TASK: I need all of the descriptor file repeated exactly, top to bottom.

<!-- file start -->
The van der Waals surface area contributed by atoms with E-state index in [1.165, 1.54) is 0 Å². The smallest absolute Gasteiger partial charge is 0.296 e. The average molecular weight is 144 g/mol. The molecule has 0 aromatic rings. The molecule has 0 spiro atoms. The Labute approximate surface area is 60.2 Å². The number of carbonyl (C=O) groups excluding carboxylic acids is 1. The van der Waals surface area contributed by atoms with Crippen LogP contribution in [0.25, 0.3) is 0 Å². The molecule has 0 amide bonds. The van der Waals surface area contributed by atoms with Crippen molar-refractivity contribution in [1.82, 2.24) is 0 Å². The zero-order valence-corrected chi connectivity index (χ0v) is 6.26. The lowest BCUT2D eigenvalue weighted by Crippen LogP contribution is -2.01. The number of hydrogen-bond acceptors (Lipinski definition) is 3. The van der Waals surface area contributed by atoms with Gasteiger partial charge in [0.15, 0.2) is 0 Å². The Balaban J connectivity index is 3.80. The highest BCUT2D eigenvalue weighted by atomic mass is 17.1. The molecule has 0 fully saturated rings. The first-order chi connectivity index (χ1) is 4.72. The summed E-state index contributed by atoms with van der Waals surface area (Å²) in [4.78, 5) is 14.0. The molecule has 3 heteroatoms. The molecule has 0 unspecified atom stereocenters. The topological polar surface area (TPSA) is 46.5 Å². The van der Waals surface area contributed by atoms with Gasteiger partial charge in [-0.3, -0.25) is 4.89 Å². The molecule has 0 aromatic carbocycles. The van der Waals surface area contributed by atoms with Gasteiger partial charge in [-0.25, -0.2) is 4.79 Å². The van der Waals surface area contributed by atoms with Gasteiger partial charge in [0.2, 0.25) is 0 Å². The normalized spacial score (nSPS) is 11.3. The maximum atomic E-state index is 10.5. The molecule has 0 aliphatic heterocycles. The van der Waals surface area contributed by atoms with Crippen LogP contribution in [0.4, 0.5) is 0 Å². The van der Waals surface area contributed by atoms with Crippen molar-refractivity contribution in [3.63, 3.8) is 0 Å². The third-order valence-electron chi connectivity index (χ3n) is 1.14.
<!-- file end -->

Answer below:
The van der Waals surface area contributed by atoms with E-state index in [1.165, 1.54) is 0 Å². The smallest absolute Gasteiger partial charge is 0.296 e. The average molecular weight is 144 g/mol. The molecule has 0 aromatic rings. The molecule has 0 spiro atoms. The Labute approximate surface area is 60.2 Å². The number of carbonyl (C=O) groups excluding carboxylic acids is 1. The van der Waals surface area contributed by atoms with Crippen LogP contribution in [0.25, 0.3) is 0 Å². The molecule has 0 amide bonds. The van der Waals surface area contributed by atoms with Crippen molar-refractivity contribution in [1.82, 2.24) is 0 Å². The zero-order valence-corrected chi connectivity index (χ0v) is 6.26. The lowest BCUT2D eigenvalue weighted by Crippen LogP contribution is -2.01. The number of hydrogen-bond acceptors (Lipinski definition) is 3. The van der Waals surface area contributed by atoms with Gasteiger partial charge in [0.15, 0.2) is 0 Å². The Balaban J connectivity index is 3.80. The highest BCUT2D eigenvalue weighted by atomic mass is 17.1. The molecule has 0 fully saturated rings. The first-order chi connectivity index (χ1) is 4.72. The summed E-state index contributed by atoms with van der Waals surface area (Å²) in [4.78, 5) is 14.0. The molecule has 3 heteroatoms. The molecule has 0 unspecified atom stereocenters. The topological polar surface area (TPSA) is 46.5 Å². The van der Waals surface area contributed by atoms with Gasteiger partial charge in [-0.3, -0.25) is 4.89 Å². The molecule has 0 aromatic carbocycles. The van der Waals surface area contributed by atoms with Gasteiger partial charge in [-0.25, -0.2) is 4.79 Å². The van der Waals surface area contributed by atoms with Gasteiger partial charge in [0.2, 0.25) is 0 Å². The normalized spacial score (nSPS) is 11.3. The maximum atomic E-state index is 10.5. The molecule has 0 aliphatic heterocycles. The van der Waals surface area contributed by atoms with Crippen LogP contribution in [0.4, 0.5) is 0 Å². The van der Waals surface area contributed by atoms with Crippen molar-refractivity contribution in [3.63, 3.8) is 0 Å². The third-order valence-electron chi connectivity index (χ3n) is 1.14.